Previous Lesson: Lesson 12: In, Not In, and Operators on Lists in Python
Do more with your lists in Python! In this lesson, you’ll learn about accessing and nesting on lists in Python. You’ll even try each of these out yourself!
Let’s still have this in the file we’ve created and used in our previous lesson: ex11.py. Now, let’s talk about something awesome. Although the things that we’ve learned in the previous lesson was really amazing, it was just more like a kick off for this lesson. Here we go!
Accessing Elements of Lists
To take out (or get) an item or an element from our list, we can simply do this:
Like what we’ve done on Line 3 down to Line 10, we printed out the element using the name of our list, and beside it is a pair of brackets () with a number or index inside.
This is a rule in lists when accessing an element that we need to keep in mind: Just subtract 1 to whatever the th it is. Take Line 8 as an example: The index we used here is  but it gets the sixth element, which is True.
You may wonder: “Well, why are lists like that?” That’s because they are considered as what we call zero-based. Which means that they start from zero(0), instead of 1. I know it’s a little confusing. But you’ll get over it soon.
Accessing Letters on a String
We can also access the characters of a string using the same method. Type this in:
Just bear in mind that str is just a variable. And like what I’ve commented out on Line 3, we are taking the seventh element or character from our string using the index . Can you guess what letter will get printed out on our Terminal? Let’s see:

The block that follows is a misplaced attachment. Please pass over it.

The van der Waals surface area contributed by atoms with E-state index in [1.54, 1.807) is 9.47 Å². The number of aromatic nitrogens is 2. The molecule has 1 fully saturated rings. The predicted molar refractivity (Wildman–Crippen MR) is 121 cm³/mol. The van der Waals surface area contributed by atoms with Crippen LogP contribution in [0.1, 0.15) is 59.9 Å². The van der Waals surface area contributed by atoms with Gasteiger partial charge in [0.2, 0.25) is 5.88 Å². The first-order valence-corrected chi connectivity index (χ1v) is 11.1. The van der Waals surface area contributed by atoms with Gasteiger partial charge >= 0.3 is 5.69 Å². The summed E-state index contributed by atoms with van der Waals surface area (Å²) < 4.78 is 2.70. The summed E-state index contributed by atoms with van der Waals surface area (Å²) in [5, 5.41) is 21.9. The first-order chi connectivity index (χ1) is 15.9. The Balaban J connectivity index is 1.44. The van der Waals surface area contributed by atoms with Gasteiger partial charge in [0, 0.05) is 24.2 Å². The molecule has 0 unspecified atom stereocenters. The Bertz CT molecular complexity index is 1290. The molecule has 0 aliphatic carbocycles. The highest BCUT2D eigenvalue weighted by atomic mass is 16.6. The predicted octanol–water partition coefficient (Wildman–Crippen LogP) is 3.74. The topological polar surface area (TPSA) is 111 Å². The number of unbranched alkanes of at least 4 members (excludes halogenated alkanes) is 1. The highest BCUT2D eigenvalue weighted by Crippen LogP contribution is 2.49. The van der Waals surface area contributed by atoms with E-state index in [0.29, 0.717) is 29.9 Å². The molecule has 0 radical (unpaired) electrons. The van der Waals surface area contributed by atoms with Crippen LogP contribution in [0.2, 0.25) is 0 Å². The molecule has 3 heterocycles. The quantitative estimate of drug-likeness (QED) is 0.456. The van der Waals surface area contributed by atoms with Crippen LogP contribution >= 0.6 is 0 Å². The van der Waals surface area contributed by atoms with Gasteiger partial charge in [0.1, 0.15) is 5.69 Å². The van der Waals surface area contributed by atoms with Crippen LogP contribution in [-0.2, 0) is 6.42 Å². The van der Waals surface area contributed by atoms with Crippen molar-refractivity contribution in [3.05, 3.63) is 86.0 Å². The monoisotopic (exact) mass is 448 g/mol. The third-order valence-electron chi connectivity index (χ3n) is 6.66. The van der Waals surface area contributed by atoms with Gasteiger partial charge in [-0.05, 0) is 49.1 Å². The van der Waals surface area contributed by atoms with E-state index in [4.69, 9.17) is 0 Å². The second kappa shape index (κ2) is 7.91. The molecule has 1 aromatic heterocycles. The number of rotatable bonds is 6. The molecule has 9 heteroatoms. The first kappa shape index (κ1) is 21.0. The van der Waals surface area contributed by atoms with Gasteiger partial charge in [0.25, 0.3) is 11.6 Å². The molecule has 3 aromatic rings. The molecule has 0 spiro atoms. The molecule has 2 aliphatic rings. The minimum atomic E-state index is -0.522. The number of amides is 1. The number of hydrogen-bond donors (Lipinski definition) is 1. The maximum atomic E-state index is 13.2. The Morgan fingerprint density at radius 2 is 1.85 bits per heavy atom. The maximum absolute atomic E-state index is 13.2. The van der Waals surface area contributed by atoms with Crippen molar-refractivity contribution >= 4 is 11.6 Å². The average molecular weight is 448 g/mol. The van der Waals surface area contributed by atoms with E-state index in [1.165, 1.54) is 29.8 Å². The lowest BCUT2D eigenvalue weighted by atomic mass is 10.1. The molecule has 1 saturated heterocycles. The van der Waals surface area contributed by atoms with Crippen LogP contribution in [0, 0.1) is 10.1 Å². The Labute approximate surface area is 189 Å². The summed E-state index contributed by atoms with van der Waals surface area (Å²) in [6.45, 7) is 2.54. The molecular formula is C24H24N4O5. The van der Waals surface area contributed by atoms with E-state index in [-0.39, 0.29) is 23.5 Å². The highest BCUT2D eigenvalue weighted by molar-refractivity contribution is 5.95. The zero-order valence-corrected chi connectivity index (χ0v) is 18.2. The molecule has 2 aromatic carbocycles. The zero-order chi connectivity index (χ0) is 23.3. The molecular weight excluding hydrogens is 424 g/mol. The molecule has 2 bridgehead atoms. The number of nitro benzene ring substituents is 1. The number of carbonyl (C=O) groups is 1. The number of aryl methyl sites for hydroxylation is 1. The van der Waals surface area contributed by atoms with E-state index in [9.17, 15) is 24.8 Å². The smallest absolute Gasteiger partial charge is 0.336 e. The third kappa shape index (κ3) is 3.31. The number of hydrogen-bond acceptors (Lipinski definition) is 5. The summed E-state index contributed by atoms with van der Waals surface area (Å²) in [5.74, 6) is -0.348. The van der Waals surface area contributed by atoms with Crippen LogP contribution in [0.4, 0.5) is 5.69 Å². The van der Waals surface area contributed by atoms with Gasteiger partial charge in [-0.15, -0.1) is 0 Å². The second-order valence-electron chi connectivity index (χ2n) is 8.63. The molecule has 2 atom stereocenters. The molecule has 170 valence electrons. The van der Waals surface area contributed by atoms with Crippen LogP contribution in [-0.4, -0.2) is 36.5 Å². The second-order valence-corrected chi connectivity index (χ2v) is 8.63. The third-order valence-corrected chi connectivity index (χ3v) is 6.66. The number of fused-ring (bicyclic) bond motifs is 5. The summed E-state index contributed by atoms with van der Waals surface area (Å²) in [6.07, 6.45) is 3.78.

Epic! You see? I think you’re getting it by now. Because things are getting a little bit more interesting. Because we are going to create a list inside a list. And we’ll need to learn how to get the element we want from the list inside the list.
Yes, that’s what it’s called–nesting.
And there we’ve just created a list inside a list. This time, as the comment suggests, we want to get the third element inside the fifth element. Let’s get that item!
So the fifth element was: [9.3, 9.4, 9.5] and we used the index  to get this list inside our bigger list. But we’re not done yet because inside this list, we want to get the third element, which was the 9.5, using the index . Cool, right?
So that’s it with accessing and nesting on lists in Python! If this is a little more confusing for now, don’t move down to the next topic or else you’ll get dizzy. First, take a break. Then think about the things we’ve just learned about lists. If you’re ready, then let’s crack on!
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